The part of me that is a scientist, actively engaged in space exploration, is of course jubilant. No matter how much of this comet, if anything at all, will reach the Mars surface, this close encounter constitutes a unique opportunity to learn about comets and their interaction with a tellurian planet. In October 2014 there will be up to four active spacecraft in orbit around Mars, each of them equipped with cameras, spectrometers and other science instruments with which the impact of the nucleus or debris can be observed and studied, and also the aftermath. All of this in real time. This is the first time such a golden opportunity came along.
Even if nothing at all reaches the surface, there still will be the chance to observe a vigorous, young comet at close quarters. The nucleus must still be in possession of almost all of its primordial, volatile material. We're talking about very ancient and fragile material here, material that will have remained largely unchanged from when the solar system accreted, because everything out in the Oort cloud will have remained largely unaffected by the violent changes wrought much closer to the Sun. This should allow some fantastic science.
But every scientist is also an earthling. As an earth dweller, this encounter gives me the creeps. Eons ago, a very insignificant orbital perturbation dislodged this 50 kilometer chunk of ice and assorted dirt from its orbit through the Oort cloud, around one light year distant, and sent it hurtling towards the inner solar system, imperceptibly at first, but slowly gaining speed and turning into an unstoppable juggernaut. had this perturbation been different by just a minute amount, the comet might now be on a course that would intersect the Earth orbit exactly at the time when the Earth happens to be at the same spot. There is no reason why this should not have happened, other than sheer chance. For all we know, someone might discover another comet tomorrow that actually is on a collision course with Earth. The resulting impact would de disastrous. It would put an end to civilization and perhaps trigger mass extinction, eradicating most plant and animal species and making room for others. It can happen at any time. One day, it will happen. I perceive C/2013 A1 as a chilling reminder that our existence in the vastness of space is precarious and perilous.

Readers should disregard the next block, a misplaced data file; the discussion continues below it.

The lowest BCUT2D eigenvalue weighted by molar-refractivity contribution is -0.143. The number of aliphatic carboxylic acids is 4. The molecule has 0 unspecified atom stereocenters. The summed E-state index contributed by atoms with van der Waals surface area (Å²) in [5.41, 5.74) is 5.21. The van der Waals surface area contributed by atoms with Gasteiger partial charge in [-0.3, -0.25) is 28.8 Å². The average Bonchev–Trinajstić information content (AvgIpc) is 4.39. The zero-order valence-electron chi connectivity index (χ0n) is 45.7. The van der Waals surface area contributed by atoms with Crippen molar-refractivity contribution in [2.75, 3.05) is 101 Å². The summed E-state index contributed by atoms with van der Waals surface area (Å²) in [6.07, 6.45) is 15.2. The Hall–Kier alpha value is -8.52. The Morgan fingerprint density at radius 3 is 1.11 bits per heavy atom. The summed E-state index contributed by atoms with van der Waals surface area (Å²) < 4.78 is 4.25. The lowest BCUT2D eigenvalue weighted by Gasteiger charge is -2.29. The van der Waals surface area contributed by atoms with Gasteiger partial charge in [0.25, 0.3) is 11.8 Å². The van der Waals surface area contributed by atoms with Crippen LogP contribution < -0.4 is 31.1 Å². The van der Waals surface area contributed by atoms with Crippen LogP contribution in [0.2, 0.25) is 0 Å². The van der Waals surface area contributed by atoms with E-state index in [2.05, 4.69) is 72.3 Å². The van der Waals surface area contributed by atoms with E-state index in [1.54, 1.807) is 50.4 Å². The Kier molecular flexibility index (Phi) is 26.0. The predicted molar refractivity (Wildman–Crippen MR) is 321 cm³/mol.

Comet C/2013 A1 was discovered around 2 years before it reaches its perihelion. That is typical for long-period comets. Two years are not enough to mount any meaningful defenses, which in view of the size and speed of a comet nucleus are at any rate extremely challenging, even with sufficient warning time. There is no reason for panic. The fact that a comet was discovered that might hit a neighboring planet does not suddenly expose the Earth to a higher risk than before. The only thing this discovery does is to drive home the point that we have a problem here. A big problem, but one whose probability of occurring can be significantly reduced if we pull our collective socks up, extend the realm of human activity to as far as our technological capabilities allow and implement an effective system for early warning and countermeasures. We can do it, so if we don't and as a consequence get clobbered, then we didn't deserve better.
List of posts related to C/2013 A1 on spaceobs.org